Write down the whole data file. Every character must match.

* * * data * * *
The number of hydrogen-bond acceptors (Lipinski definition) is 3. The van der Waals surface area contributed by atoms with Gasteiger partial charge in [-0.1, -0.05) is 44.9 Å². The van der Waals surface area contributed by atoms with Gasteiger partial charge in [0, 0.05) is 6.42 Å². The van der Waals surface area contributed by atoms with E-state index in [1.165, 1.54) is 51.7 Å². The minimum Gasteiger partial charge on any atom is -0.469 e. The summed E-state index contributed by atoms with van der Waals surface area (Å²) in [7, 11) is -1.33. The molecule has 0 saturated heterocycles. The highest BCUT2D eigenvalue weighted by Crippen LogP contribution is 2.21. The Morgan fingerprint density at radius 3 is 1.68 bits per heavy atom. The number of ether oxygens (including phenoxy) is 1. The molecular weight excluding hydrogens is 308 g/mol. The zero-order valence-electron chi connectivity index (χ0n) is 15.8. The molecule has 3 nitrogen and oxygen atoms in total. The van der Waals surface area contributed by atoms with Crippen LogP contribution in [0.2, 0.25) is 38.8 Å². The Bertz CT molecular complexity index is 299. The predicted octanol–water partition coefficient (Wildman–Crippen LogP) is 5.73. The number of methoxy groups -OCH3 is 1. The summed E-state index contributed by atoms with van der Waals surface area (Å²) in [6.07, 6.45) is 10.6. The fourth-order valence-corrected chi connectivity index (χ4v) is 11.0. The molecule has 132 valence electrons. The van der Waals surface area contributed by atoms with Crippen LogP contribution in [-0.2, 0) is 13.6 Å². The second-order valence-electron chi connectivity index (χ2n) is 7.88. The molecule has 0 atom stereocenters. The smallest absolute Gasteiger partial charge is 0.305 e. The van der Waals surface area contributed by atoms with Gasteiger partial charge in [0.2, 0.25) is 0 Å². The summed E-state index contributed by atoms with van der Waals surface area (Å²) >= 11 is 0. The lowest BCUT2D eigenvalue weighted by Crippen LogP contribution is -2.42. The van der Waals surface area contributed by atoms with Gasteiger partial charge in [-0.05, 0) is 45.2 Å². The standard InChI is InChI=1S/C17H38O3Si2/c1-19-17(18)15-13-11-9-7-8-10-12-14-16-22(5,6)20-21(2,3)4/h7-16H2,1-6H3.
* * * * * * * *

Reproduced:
The number of hydrogen-bond acceptors (Lipinski definition) is 3. The van der Waals surface area contributed by atoms with Gasteiger partial charge in [-0.1, -0.05) is 44.9 Å². The van der Waals surface area contributed by atoms with Gasteiger partial charge in [0, 0.05) is 6.42 Å². The van der Waals surface area contributed by atoms with E-state index in [1.165, 1.54) is 51.7 Å². The minimum Gasteiger partial charge on any atom is -0.469 e. The summed E-state index contributed by atoms with van der Waals surface area (Å²) in [7, 11) is -1.33. The molecule has 0 saturated heterocycles. The highest BCUT2D eigenvalue weighted by Crippen LogP contribution is 2.21. The Morgan fingerprint density at radius 3 is 1.68 bits per heavy atom. The number of ether oxygens (including phenoxy) is 1. The molecular weight excluding hydrogens is 308 g/mol. The zero-order valence-electron chi connectivity index (χ0n) is 15.8. The molecule has 3 nitrogen and oxygen atoms in total. The van der Waals surface area contributed by atoms with Crippen LogP contribution in [0.2, 0.25) is 38.8 Å². The Bertz CT molecular complexity index is 299. The predicted octanol–water partition coefficient (Wildman–Crippen LogP) is 5.73. The number of methoxy groups -OCH3 is 1. The summed E-state index contributed by atoms with van der Waals surface area (Å²) in [6.07, 6.45) is 10.6. The fourth-order valence-corrected chi connectivity index (χ4v) is 11.0. The molecule has 132 valence electrons. The van der Waals surface area contributed by atoms with Crippen LogP contribution in [-0.2, 0) is 13.6 Å². The second-order valence-electron chi connectivity index (χ2n) is 7.88. The molecule has 0 atom stereocenters. The smallest absolute Gasteiger partial charge is 0.305 e. The van der Waals surface area contributed by atoms with Gasteiger partial charge in [0.2, 0.25) is 0 Å². The summed E-state index contributed by atoms with van der Waals surface area (Å²) >= 11 is 0. The lowest BCUT2D eigenvalue weighted by Crippen LogP contribution is -2.42. The van der Waals surface area contributed by atoms with Gasteiger partial charge in [-0.05, 0) is 45.2 Å². The standard InChI is InChI=1S/C17H38O3Si2/c1-19-17(18)15-13-11-9-7-8-10-12-14-16-22(5,6)20-21(2,3)4/h7-16H2,1-6H3.